Jeff Carouth

Web and mobile developer. Agile apprentice.

Why I Failed at Blogging: If You Write It, They Won’t Come

| Comments

This article is part 2 of a series. Read part 1.

The often misquoted line from Field of Dreams, “If you build it, he will come,” is known to most people. It is used to indicate that just the building, the field, the storefront, etc. is enough to draw customers or encourage participation. It simply is not true. Just because your blog post is out there, doesn’t mean anyone is going to read it.

I know I’m not alone, but I struggle with the thought that my time writing post after post would be for nothing. Without readership, what is a blog? A collection of words, or worse, unintelligible ramblings, that takes up space on a server somewhere “collecting dust.”

That is an excuse. It is true that merely publishing a blog post will not guarantee that people read it, but that’s not a reason to forego the post altogether. It just means you have to market the post in the right arenas.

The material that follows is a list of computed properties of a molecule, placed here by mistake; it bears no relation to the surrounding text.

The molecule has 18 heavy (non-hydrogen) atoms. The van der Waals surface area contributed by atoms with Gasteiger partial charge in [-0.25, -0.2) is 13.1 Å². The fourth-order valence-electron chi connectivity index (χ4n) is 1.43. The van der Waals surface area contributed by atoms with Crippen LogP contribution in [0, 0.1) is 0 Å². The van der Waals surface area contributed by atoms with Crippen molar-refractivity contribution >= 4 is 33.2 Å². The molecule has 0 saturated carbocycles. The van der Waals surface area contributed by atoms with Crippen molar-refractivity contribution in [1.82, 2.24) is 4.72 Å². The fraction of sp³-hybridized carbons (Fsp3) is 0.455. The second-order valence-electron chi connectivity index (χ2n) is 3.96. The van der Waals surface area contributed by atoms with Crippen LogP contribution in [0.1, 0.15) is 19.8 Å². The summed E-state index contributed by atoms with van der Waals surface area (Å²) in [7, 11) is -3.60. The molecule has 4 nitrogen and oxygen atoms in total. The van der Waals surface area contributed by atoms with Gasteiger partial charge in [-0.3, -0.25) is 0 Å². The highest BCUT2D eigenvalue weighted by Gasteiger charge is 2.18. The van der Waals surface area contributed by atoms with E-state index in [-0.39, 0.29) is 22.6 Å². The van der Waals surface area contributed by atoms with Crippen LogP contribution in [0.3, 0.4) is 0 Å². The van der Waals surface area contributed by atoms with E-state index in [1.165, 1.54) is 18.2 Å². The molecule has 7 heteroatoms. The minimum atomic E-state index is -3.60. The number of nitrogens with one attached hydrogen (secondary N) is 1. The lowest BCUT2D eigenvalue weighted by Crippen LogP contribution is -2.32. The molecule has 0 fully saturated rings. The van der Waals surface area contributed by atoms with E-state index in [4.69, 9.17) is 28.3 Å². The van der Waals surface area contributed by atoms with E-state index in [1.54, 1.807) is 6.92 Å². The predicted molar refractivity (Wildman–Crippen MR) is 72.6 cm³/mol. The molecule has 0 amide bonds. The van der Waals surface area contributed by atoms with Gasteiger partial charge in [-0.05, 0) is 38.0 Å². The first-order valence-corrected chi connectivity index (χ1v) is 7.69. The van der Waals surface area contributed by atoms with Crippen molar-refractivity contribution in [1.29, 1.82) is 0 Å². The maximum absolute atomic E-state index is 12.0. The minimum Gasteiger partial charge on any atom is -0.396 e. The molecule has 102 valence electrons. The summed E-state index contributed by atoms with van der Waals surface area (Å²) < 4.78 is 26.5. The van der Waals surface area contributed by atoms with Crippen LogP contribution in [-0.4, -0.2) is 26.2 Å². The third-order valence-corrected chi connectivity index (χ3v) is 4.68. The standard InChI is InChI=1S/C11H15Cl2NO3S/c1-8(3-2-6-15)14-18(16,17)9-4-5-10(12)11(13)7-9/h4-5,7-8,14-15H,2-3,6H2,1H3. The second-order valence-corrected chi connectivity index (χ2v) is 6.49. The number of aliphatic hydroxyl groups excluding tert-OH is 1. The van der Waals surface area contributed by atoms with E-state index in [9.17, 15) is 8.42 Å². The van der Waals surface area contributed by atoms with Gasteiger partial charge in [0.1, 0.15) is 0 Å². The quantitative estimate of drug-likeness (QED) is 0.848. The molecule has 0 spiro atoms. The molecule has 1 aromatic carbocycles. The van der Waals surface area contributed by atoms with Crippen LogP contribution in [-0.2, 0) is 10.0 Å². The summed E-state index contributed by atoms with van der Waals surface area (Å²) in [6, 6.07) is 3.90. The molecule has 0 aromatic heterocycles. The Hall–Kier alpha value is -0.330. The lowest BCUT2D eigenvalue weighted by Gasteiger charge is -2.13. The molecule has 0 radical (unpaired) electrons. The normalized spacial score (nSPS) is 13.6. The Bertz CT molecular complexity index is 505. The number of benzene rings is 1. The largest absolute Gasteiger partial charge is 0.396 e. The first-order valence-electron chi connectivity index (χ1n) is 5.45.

For me — and probably for most people — this means updating a Facebook status or Tweeting about the post. If you don’t have an account that links you to other people that share your interests, get one. Does that guarantee readership? No, but it gets you closer than not saying anything about it.

After you start tweeting about your posts more frequently, you should be able to judge what your followers are interested in. (You should already be collecting this knowledge by reading their posts, by the way.) After you shape your posts to meet their needs, look for some syndication opportunities.

One point emphasized in the #dc4d room during Day Camp for Developers was to leave comments on other blogs that share your interests. Don’t forget to add your blog URL. This is another way to drive some traffic to you.

So will the readers flock to your articles? No, probably not at first. But over time, with a little marketing effort, you will see some repeat readers. Having no readership is not an excuse; it’s a motivator.

Comments